As your organizations catches analytics fever—and as vendors hype analytics seemingly without constraint—it’s good to remember that information is not inherently valuable. In fact, without the requisite thoughtfulness and wisdom, analytics can actually drive people to do exactly what they shouldn’t do.
Here are four analytics-related errors that have become especially common and pernicious:
Analytic error #1: Bad metrics that drive bad behaviors
Some data merely appears useful—but isn’t. A classic example is call center talk-time. Call switching systems capture lots of data about caller and agent behaviors. Unfortunately, this has led some call center managers to obsess about talk-times as an indicator of staff productivity.
This can be a fatal metric. When you incentivize operators to wrap up calls quickly, you also incentivize them to deliver bad customer experiences by ending calls prematurely. The result: Customers leave you for your more helpful competitors, and your productivity goes down as operators take second and third calls about issues that should have been resolved the first time.
Similar mistakes are now being made in DevOps environments, where managers are obsessing over metrics such as re-work. But re-work can be good if it’s driven by customer feedback—and if it happens sooner, rather than later.
Takeaway: Make sure your analytics are truly designed to drive the right business behaviors.
Analytic error #2: Assuming that good insights drive good actions
IT analytics teams often make the mistake of assuming that analytics themselves will inherently make the correct course of action apparent—especially if the data nicely visualized.
But consider this classic thought experiment. A fleet operator has an equal number of vehicles that get 10 MPG and 20 MPG, respectively. All vehicles travel the same 10,000-mile distance annually. The fleet manager has enough budget to either convert the 10 MPG vehicles into 20 MPG vehicles—or, for the same money, convert the 20 MPG vehicles into 50 MPG vehicles.
Which is the smarter move?
Looking at the typical bar-chart visualization, the 30 MPG savings will look more much impressive. However, the 10-to-20 MPG conversion saves 500 gallons per vehicles—while the 20-to-50 MPG conversion only saves 300.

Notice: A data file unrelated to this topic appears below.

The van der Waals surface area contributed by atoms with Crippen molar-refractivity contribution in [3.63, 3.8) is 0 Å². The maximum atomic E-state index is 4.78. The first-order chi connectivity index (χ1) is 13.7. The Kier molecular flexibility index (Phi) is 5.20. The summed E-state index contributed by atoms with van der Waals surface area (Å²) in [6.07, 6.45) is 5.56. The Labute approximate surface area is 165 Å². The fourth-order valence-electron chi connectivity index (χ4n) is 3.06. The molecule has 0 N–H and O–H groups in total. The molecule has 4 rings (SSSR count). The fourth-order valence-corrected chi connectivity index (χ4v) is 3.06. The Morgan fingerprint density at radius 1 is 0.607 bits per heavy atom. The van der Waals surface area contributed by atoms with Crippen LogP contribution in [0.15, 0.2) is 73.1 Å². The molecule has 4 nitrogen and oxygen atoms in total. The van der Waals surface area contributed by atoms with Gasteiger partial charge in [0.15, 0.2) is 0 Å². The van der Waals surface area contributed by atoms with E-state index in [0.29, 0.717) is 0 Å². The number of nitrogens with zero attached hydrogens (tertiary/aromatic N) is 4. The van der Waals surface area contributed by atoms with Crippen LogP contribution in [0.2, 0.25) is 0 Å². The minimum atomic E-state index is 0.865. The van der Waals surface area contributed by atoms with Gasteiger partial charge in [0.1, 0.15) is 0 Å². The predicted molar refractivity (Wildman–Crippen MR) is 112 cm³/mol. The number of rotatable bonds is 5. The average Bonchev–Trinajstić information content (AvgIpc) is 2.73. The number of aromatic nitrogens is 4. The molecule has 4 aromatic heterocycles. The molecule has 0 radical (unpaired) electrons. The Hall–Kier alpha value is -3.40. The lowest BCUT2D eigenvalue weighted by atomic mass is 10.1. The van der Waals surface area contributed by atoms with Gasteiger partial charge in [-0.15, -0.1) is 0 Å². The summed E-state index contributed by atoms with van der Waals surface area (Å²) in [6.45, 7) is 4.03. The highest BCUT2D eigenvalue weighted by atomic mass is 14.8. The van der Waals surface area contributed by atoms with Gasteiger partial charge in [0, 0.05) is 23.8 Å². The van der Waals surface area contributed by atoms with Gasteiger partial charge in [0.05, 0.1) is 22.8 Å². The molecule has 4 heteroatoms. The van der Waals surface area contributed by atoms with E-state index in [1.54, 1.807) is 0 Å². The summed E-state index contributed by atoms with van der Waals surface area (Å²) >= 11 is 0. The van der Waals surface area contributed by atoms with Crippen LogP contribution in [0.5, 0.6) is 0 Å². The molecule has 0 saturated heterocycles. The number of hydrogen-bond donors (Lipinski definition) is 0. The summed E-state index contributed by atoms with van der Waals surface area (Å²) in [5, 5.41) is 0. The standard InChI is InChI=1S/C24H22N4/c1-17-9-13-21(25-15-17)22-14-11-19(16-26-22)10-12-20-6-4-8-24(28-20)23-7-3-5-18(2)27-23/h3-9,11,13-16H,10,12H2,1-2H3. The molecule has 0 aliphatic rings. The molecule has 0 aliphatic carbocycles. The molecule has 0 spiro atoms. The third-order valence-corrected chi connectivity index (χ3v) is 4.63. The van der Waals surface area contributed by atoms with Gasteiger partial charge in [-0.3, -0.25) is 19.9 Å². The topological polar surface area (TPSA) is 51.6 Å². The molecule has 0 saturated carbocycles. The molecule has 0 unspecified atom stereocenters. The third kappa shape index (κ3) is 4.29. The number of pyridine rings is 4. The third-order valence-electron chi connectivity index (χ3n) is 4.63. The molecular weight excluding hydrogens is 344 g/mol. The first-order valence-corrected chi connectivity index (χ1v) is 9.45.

Do the math if you’re still scratching your head over this one. But the point is this: Accurate analytics and intuitive visualization are often insufficient to drive the right action. Clear analytics can even lead decision-makers down the wrong path.
Takeaway: Provide decision-makers with “what-if” tools to project the consequences of their actions.
Analytic error #3: Delivering good insights in bad context
Even with great data and sophisticated analytics, you can still wind up misleading your decision-makers by failing to properly contextualize your presentation layer.
Consider stock prices vs. genetic profiles. Charts of a stock’s price over time often use a truncated Y axis that does not go below the stock’s lowest price during the period presented. This is done for graphic efficiency. But it’s also deceptive, since a stock that only fluctuates between $130 and $140 can appear to have been careening wildly. A non-truncated Y axis provides a much more accurate view of fluctuation.
Genetic profiles are exactly the opposite. Since 99% of our DNA is common, a chart with a non-truncated Y axis will show almost zero difference between cases. So it’s logical to truncate the Y axis.
Customer sat scores offer another example. Say you design a dashboard to generate alerts whenever a score is below a certain threshold. Seems reasonable.
But some sat scores may be more important than others. Sometimes your biggest customers are especially important. And sometimes they’re not. For example, if you already have 90% of a customer’s business, they’re probably pretty committed to you—so there’s not much more incremental business to be won. A customer who isn’t giving you much business today, on the other hand, may have huge upside potential. So those are the customers who you should watch like a hawk.
Takeaway: Contextualize all analytic insight in ways that relate to business/P&L objectives.
Analytic error #4: Quant insights negated or offset by non-quant factors
Numbers are extremely important in business. But they don’t always tell the whole story. Companies that leases equipment, for example, can now get telemetry that provides rich insight into how that equipment is being used. Some of that information can be useful to customers and should be passed along to them as a value-add. But some of it is best left alone.
In some cases, inaction is advisable because it could be politically offensive for the leasing company to start critiquing the behavior of a customer’s operators in the field—which isn’t likely to be remedied anyway. In other cases, wear and tear on the equipment may generate higher service revenues for the leasing company. Either way, there is no business case for action on the analytic results—even though a data scientist without a full understanding of the business might think there is.
Takeaway: Temper analytics delivery with hands-on expertise about the business and its customers.
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